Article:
Jail threat might tighten cybersecurity
After a run of corporate scandals at the likes of Enron, WorldCom, Arthur Andersen, Tyco and others, Congress enacted the so-called Sarbanes-Oxley bill in 2002.
The intent was to remedy the US accounting system, which had allowed corrupt managers to take advantage of gaping holes. The new law now holds senior executives and directors of public companies responsible for the preparation and approval of their business's financial statements.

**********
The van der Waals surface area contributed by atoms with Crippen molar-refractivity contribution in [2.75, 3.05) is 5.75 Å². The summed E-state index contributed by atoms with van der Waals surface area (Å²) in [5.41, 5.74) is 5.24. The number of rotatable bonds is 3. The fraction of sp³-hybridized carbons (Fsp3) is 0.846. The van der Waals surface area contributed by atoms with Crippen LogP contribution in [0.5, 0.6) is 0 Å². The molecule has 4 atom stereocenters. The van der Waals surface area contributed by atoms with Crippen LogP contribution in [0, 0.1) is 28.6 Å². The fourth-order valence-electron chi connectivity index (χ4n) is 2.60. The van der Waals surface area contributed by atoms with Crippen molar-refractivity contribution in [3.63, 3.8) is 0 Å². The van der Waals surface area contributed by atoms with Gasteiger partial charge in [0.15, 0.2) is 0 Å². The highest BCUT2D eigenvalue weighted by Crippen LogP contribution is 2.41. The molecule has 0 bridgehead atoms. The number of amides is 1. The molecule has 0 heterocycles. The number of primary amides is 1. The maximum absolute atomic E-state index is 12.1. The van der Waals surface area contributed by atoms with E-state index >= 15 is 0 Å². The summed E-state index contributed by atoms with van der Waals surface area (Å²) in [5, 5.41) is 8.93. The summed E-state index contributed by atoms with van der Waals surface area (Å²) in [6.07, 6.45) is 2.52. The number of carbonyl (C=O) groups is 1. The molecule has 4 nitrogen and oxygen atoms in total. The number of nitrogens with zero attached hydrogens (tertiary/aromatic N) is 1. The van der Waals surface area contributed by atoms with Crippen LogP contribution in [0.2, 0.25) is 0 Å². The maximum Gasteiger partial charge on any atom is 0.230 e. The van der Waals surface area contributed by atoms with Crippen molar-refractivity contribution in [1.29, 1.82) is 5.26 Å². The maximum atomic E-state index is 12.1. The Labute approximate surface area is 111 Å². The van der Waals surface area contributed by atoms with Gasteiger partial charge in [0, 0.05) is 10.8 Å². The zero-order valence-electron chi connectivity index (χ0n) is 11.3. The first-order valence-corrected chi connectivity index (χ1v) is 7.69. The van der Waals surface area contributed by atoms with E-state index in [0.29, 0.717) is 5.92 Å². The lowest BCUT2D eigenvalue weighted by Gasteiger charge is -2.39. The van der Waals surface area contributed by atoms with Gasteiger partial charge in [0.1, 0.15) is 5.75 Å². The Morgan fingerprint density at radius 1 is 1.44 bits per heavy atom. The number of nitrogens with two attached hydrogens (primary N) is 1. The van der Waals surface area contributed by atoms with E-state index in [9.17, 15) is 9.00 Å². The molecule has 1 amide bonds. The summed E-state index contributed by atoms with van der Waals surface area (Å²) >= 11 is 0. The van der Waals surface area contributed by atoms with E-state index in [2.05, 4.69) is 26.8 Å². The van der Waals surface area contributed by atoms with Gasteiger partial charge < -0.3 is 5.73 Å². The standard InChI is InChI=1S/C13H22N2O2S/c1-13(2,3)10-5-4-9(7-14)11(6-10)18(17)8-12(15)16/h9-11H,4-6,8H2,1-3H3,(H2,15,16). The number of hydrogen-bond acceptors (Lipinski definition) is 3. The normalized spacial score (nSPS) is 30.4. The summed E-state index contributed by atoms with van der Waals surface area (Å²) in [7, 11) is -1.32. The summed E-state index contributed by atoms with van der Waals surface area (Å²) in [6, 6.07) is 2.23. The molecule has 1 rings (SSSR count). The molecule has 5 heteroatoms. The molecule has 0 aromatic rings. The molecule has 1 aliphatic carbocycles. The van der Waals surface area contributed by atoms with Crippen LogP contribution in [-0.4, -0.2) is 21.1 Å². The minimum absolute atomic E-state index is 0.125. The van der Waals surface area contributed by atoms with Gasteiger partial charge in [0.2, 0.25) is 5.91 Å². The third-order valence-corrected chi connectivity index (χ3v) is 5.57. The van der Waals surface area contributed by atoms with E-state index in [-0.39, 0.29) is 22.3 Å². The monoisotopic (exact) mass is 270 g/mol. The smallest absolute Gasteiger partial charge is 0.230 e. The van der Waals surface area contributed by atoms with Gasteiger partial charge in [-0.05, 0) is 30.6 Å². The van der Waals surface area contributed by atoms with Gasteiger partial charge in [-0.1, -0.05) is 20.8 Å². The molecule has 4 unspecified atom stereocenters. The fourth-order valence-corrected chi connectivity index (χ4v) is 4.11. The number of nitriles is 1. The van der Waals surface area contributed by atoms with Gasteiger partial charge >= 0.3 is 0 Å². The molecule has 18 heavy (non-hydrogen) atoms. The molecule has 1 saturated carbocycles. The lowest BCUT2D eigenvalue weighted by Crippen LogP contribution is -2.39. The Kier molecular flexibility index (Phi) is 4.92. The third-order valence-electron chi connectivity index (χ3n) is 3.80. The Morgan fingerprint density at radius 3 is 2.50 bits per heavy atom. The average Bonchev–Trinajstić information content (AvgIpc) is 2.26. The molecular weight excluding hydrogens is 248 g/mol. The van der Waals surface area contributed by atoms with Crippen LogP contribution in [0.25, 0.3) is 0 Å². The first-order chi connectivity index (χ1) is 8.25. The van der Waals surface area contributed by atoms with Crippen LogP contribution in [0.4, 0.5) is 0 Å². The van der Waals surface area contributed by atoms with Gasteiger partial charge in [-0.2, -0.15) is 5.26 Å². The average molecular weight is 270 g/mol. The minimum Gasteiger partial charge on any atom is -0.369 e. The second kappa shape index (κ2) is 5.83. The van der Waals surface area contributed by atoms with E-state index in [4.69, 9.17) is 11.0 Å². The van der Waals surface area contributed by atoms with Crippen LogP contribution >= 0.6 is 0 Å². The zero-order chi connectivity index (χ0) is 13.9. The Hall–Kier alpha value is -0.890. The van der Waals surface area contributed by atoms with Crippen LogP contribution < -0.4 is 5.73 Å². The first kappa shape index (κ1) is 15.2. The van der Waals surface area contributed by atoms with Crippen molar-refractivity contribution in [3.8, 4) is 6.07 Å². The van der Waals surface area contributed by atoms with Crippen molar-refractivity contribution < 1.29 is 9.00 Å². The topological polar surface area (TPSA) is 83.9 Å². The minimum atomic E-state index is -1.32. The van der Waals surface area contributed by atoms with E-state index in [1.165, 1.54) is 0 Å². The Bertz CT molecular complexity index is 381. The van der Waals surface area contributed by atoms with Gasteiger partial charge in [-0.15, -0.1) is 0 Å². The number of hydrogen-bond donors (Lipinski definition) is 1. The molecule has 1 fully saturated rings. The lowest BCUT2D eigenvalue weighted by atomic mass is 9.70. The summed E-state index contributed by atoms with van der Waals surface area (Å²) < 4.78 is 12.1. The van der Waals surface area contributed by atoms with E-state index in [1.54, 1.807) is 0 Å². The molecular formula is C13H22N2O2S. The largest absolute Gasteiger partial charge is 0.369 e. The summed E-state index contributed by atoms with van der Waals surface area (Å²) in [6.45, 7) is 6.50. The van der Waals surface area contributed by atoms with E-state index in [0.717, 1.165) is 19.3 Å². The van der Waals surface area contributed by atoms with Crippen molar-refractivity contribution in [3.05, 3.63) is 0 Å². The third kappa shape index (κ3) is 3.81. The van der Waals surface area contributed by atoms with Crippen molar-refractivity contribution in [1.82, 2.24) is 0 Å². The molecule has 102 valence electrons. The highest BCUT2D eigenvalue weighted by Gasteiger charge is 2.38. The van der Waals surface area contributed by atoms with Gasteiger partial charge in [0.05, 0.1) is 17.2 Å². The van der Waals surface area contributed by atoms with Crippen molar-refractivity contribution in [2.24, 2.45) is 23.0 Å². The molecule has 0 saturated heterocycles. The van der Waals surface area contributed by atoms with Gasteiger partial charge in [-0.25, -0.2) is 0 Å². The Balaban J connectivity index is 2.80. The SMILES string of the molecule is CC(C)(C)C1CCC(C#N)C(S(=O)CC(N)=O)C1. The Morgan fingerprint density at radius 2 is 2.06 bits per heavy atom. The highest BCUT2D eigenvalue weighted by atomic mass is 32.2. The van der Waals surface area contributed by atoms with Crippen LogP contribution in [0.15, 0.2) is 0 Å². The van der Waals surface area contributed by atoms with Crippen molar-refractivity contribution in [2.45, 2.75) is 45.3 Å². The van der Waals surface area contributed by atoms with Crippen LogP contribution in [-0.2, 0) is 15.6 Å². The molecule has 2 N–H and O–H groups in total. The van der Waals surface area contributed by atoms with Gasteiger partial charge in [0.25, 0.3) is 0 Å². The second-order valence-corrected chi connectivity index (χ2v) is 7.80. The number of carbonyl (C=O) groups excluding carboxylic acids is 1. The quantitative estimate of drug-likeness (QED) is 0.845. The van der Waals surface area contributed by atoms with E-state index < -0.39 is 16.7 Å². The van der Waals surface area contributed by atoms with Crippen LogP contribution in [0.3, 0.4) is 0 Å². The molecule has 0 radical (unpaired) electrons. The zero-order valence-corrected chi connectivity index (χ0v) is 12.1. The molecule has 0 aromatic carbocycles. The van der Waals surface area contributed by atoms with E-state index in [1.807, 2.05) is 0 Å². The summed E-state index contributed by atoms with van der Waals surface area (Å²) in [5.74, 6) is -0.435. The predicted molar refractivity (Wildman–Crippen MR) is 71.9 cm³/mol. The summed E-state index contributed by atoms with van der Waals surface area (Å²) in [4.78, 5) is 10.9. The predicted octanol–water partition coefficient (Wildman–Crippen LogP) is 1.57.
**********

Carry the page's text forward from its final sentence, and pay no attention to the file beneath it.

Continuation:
Although the final verdict on the law won't be in for several years, this much is clear: If a chief executive gets caught with his or her hand in the till, Sarbanes-Oxley makes sure that there's a comfy jail cell waiting in a federal penitentiary somewhere.
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